Mark Mackinnon of The Globe and Mail ponders the political differences of two provincial Communist Party chiefs, Chongqing’s Bo Xilai and Guangdong’s Wang Yang, and the implications of their growing competition to define the next chapter in China’s development:
Mr. Bo and Mr. Wang are not only provincial Party bosses, but rivals for coveted spots on the nine-man Standing Committee of the Politburo – the top of China’s power pyramid – during the once-in-a-decade leadership shuffle set to take place over the next year. And the regions they now govern offer starkly differing models for the direction China should head next.
The rivalry between the two men reflects a split within the Chinese Communist Party that, no matter how good the Party is at presenting a united front to the world, some see as a struggle for China’s very soul.
On one side, there is Mr. Bo’s Chongqing model, the favourite of a powerful faction of hard leftists who are prone to harkening back wistfully to the era of Chairman Mao, and want to see the country’s pursuit of growth balanced with a renewed focus on social stability, including more equitable distribution of China’s new-found wealth.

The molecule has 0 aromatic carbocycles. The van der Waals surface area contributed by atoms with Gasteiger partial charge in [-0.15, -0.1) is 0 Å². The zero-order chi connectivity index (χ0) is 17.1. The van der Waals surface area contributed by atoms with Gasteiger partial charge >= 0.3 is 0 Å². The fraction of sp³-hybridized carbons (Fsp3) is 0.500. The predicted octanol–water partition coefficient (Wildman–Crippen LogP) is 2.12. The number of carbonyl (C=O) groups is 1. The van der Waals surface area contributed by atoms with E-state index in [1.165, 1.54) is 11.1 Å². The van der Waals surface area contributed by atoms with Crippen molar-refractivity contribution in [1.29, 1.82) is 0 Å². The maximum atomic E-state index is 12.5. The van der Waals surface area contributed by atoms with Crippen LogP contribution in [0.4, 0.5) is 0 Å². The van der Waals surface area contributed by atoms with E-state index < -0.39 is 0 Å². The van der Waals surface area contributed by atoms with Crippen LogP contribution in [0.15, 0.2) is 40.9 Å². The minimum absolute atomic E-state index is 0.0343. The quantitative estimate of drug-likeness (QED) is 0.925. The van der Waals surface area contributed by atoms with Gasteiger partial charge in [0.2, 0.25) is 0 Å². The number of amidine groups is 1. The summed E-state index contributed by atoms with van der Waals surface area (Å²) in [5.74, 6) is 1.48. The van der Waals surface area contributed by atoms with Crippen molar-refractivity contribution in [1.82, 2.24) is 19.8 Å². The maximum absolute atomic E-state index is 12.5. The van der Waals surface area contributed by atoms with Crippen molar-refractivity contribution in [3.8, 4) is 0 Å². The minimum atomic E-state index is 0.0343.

On the other is Mr. Wang’s more open Guangdong model, the choice of a smaller clutch of free-market liberals, who argue that now is not the time to pause the country’s economic and political reforms.
The Sydney Morning Herald interviewed the visionary behind China’s most prominent leftist internet platform, Utopia, who called on Bo Xilai to usher China into a new age of socialism:
Like many leftists, Professor Han places huge expectations on Bo Xilai, the Politburo member who has revived Maoist rhetoric and leftist policies in Chongqing city.
”The Chongqing model is the only hope for China’s future,” said Professor Han.
He said Mr Bo had merged the liberal and revolutionary streams of the Chinese left but would soon dispense with the liberal part. He predicted that Mr Bo would upset the pecking order at next year’s Communist Party Congress by being promoted to premier.
”Only Bo can save communism and save China,” said Professor Han.
The Guardian profiled Wang Yang, who spoke of the pressure building on Guangdong to overhaul its development model to keep its edge in the face of today’s global economic environment:
The global financial crisis in 2008-09, however, was a wake-up call for the province. Thousands of rusting, labour-intensive factories closed as western orders evaporated while rising production costs shaved profit margins to unsustainable levels.
Years of rampant industrialisation and urbanisation had taken its toll in making cities “not so pleasant to live in”, Wang said, and change was needed.
“These realities must force us to change our mindset and change the economic development model.”
“If we do not change we would have even more problems in environmental issues and in (industrial) production … it is pressing for us to take action,” said Wang.
See previous coverage, via CDT, of shifting political winds, the ideological battle underway between left and right in China, and the unusual response to recent riots in Guangdong.